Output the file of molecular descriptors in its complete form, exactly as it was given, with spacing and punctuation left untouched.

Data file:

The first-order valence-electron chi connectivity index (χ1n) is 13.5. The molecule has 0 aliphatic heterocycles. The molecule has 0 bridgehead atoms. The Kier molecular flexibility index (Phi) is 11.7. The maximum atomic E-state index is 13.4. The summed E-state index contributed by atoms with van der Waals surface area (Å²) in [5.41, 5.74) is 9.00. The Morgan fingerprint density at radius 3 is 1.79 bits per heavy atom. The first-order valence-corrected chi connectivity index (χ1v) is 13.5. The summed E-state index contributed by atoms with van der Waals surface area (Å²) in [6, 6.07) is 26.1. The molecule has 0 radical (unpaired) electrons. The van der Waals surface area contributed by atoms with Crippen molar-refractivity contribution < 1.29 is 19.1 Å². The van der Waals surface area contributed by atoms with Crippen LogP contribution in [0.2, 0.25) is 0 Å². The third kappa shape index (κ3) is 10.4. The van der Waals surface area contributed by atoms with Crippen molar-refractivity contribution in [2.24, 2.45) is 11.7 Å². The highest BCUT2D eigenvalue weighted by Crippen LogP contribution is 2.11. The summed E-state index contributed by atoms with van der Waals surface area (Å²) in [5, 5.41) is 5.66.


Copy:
The first-order valence-electron chi connectivity index (χ1n) is 13.5. The molecule has 0 aliphatic heterocycles. The molecule has 0 bridgehead atoms. The Kier molecular flexibility index (Phi) is 11.7. The maximum atomic E-state index is 13.4. The summed E-state index contributed by atoms with van der Waals surface area (Å²) in [5.41, 5.74) is 9.00. The Morgan fingerprint density at radius 3 is 1.79 bits per heavy atom. The first-order valence-corrected chi connectivity index (χ1v) is 13.5. The summed E-state index contributed by atoms with van der Waals surface area (Å²) in [6, 6.07) is 26.1. The molecule has 0 radical (unpaired) electrons. The van der Waals surface area contributed by atoms with Crippen molar-refractivity contribution < 1.29 is 19.1 Å². The van der Waals surface area contributed by atoms with Crippen LogP contribution in [0.2, 0.25) is 0 Å². The third kappa shape index (κ3) is 10.4. The van der Waals surface area contributed by atoms with Crippen molar-refractivity contribution in [2.24, 2.45) is 11.7 Å². The highest BCUT2D eigenvalue weighted by Crippen LogP contribution is 2.11. The summed E-state index contributed by atoms with van der Waals surface area (Å²) in [5, 5.41) is 5.66.